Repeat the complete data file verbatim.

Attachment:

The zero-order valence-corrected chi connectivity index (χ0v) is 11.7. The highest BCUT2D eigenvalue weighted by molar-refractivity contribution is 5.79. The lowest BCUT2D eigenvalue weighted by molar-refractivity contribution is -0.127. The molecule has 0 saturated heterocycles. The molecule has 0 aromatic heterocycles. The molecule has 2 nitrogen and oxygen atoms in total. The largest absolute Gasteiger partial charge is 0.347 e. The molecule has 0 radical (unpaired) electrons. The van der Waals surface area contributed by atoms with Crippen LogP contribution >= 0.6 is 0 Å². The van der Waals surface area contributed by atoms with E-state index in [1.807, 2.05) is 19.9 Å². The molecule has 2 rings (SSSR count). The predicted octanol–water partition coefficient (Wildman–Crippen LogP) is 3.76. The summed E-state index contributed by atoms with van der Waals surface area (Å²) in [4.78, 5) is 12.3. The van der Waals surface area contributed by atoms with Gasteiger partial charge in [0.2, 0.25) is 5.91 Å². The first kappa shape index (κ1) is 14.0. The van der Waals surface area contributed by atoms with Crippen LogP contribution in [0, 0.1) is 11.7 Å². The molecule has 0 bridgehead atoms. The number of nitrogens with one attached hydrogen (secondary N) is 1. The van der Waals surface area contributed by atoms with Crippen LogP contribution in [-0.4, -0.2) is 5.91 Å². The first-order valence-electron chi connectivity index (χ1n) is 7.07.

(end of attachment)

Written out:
The zero-order valence-corrected chi connectivity index (χ0v) is 11.7. The highest BCUT2D eigenvalue weighted by molar-refractivity contribution is 5.79. The lowest BCUT2D eigenvalue weighted by molar-refractivity contribution is -0.127. The molecule has 0 saturated heterocycles. The molecule has 0 aromatic heterocycles. The molecule has 2 nitrogen and oxygen atoms in total. The largest absolute Gasteiger partial charge is 0.347 e. The molecule has 0 radical (unpaired) electrons. The van der Waals surface area contributed by atoms with Crippen LogP contribution >= 0.6 is 0 Å². The van der Waals surface area contributed by atoms with E-state index in [1.807, 2.05) is 19.9 Å². The molecule has 2 rings (SSSR count). The predicted octanol–water partition coefficient (Wildman–Crippen LogP) is 3.76. The summed E-state index contributed by atoms with van der Waals surface area (Å²) in [4.78, 5) is 12.3. The van der Waals surface area contributed by atoms with Gasteiger partial charge in [0.2, 0.25) is 5.91 Å². The first kappa shape index (κ1) is 14.0. The van der Waals surface area contributed by atoms with Crippen LogP contribution in [0, 0.1) is 11.7 Å². The molecule has 0 bridgehead atoms. The number of nitrogens with one attached hydrogen (secondary N) is 1. The van der Waals surface area contributed by atoms with Crippen LogP contribution in [-0.4, -0.2) is 5.91 Å². The first-order valence-electron chi connectivity index (χ1n) is 7.07.